One of the benefits of social media is that you can use peer pressure to help change the minds of your potential customers. You can see this happening all the time, where individuals on Facebook or Twitter, for instance, recommend a product or service having made a purchase. The idea behind this is two-fold. Firstly, it increases awareness using word-of-mouth. But secondly, it also has a psychological effect whereby people are subtly influenced by peer pressure to consider the product or service, even if they have previously dismissed it.

Graphic depicting eletcronic word of mouthThe power of social influence to change minds is well-established. However, new research reveals an interesting twist to social influence: it does not last. The study from China, where the psychological power of social groups is significant, shows that peer pressure only lasts for a maximum of three days. It turns out that our opinion reverts back to our original thinking within 72 hours of apparently having changed our minds.

This is an important finding as it shows that our established thinking is long-lasting. We are not as open to change and social influence as we might think.

For businesses this is a significant finding. It means that you cannot rely on single instances of peer pressure and recommendations. Instead of asking your customers to recommend you once after a purchase they need to be recommending you every three days if their influence is to last.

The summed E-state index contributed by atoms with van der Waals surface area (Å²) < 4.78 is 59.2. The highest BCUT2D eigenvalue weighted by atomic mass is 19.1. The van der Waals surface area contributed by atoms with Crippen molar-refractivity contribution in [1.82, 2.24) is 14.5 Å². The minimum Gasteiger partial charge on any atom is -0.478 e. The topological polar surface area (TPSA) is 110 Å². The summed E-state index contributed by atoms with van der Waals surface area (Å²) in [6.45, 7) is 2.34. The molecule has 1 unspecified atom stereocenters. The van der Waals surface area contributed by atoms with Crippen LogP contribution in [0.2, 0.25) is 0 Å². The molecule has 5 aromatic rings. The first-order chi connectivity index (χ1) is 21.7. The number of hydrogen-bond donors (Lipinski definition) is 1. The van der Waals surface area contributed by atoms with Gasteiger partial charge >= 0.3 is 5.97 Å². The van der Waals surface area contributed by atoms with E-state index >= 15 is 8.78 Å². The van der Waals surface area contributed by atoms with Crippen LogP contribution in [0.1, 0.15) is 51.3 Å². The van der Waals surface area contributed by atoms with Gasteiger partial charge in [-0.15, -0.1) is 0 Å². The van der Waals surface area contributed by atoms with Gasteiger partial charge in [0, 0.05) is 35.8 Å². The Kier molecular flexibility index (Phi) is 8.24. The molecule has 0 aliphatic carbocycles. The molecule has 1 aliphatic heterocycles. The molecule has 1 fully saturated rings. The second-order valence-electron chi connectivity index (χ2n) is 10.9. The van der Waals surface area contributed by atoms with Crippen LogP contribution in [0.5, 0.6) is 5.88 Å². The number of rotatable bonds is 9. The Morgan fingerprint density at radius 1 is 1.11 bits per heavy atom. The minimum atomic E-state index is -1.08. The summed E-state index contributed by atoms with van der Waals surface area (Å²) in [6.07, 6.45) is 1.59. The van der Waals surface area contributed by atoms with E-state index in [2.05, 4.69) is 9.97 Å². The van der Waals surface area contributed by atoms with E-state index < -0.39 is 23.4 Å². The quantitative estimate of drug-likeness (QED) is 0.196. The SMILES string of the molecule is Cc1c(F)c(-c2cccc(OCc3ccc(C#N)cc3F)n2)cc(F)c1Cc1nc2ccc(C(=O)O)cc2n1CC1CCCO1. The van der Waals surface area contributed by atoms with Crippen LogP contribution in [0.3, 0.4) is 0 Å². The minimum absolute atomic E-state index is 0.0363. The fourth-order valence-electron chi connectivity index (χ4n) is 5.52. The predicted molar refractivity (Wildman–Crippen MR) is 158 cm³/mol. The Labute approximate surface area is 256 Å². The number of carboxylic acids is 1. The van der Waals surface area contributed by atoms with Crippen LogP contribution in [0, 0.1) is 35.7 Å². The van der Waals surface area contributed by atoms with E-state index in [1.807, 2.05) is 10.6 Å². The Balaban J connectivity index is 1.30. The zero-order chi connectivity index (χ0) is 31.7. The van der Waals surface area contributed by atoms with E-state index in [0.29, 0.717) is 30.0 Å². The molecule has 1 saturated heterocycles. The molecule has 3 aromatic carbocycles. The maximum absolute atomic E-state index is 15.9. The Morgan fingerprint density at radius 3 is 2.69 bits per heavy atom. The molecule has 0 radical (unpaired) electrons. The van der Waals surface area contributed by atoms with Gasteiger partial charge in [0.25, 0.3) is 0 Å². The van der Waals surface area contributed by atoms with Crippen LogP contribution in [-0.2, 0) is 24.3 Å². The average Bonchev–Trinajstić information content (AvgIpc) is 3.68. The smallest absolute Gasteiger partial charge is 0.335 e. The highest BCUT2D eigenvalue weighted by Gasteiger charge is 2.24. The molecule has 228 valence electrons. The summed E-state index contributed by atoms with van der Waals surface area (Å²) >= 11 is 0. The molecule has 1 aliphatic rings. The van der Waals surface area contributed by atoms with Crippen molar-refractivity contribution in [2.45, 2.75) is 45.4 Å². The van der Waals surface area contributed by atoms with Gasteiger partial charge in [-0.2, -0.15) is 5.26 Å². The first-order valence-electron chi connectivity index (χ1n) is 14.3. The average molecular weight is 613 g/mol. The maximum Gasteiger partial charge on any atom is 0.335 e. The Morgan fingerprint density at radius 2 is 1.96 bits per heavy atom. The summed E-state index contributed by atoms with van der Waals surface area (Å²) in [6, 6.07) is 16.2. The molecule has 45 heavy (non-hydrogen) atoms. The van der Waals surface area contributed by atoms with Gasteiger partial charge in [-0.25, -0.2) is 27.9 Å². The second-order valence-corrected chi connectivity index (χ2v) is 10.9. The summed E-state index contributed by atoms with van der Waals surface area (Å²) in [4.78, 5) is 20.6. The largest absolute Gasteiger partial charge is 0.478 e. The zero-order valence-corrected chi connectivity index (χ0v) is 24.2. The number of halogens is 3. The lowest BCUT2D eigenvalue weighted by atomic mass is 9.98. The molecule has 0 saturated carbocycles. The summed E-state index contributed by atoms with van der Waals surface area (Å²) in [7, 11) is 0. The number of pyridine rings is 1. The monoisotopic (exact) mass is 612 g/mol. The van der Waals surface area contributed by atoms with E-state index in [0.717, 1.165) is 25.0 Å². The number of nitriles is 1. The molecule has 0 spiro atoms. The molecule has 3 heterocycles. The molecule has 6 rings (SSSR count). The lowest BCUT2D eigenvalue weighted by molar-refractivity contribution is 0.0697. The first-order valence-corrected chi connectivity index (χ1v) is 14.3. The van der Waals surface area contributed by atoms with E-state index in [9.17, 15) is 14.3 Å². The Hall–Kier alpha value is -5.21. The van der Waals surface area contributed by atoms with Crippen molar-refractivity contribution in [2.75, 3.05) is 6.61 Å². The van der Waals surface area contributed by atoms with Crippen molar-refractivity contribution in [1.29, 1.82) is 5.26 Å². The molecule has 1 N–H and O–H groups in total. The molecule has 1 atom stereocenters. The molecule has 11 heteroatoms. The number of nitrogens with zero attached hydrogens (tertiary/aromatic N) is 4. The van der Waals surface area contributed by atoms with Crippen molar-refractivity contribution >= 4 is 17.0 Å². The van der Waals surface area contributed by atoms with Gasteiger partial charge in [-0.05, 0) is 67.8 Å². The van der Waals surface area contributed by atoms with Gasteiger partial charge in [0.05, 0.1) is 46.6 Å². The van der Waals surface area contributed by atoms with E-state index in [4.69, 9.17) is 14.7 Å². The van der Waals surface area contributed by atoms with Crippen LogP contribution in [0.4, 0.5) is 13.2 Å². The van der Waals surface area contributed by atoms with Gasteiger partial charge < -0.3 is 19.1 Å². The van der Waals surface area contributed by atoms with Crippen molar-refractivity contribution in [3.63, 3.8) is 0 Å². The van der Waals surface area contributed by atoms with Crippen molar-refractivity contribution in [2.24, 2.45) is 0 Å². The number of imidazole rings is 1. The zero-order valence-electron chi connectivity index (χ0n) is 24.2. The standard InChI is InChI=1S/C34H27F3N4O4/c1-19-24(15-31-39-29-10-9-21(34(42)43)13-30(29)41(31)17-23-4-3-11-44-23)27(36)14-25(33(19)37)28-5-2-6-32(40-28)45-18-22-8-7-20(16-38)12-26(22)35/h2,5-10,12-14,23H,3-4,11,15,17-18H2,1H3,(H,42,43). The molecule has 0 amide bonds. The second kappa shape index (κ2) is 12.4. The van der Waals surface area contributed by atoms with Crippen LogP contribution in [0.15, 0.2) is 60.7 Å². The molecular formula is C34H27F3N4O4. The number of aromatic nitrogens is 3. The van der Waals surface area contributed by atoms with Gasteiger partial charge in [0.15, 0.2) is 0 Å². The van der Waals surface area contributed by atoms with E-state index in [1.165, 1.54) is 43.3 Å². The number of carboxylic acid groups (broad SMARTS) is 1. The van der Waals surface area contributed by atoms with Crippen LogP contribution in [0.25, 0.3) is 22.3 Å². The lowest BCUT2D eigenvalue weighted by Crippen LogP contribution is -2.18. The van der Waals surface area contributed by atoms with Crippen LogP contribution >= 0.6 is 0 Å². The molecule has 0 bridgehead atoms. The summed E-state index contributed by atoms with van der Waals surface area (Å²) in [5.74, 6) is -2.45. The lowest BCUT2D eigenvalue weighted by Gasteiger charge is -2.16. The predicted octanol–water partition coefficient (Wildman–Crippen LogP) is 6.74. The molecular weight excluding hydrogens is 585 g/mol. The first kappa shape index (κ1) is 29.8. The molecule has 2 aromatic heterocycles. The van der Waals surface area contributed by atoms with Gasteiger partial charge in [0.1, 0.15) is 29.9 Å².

This research ties in with other studies which show that the power of social media is related to the amount of work you do on it. That implies that if you want your business to benefit from social media and the resulting social influence it can have, then you need to be using it constantly. It is not a “once a week” thing or something you can do when you feel like it. If social networking is to have the influence you want, then you need to be constantly using the power of peer pressure it provides so that the three-day-effect does not happen.

The people you are targeting are going to return to their old ways of thinking about you unless you use peer pressure at least once in every 72 hours.


By continuing to use the site, you agree to the use of cookies. more information

The cookie settings on this website are set to "allow cookies" to give you the best browsing experience possible. If you continue to use this website without changing your cookie settings or you click "Accept" below then you are consenting to this.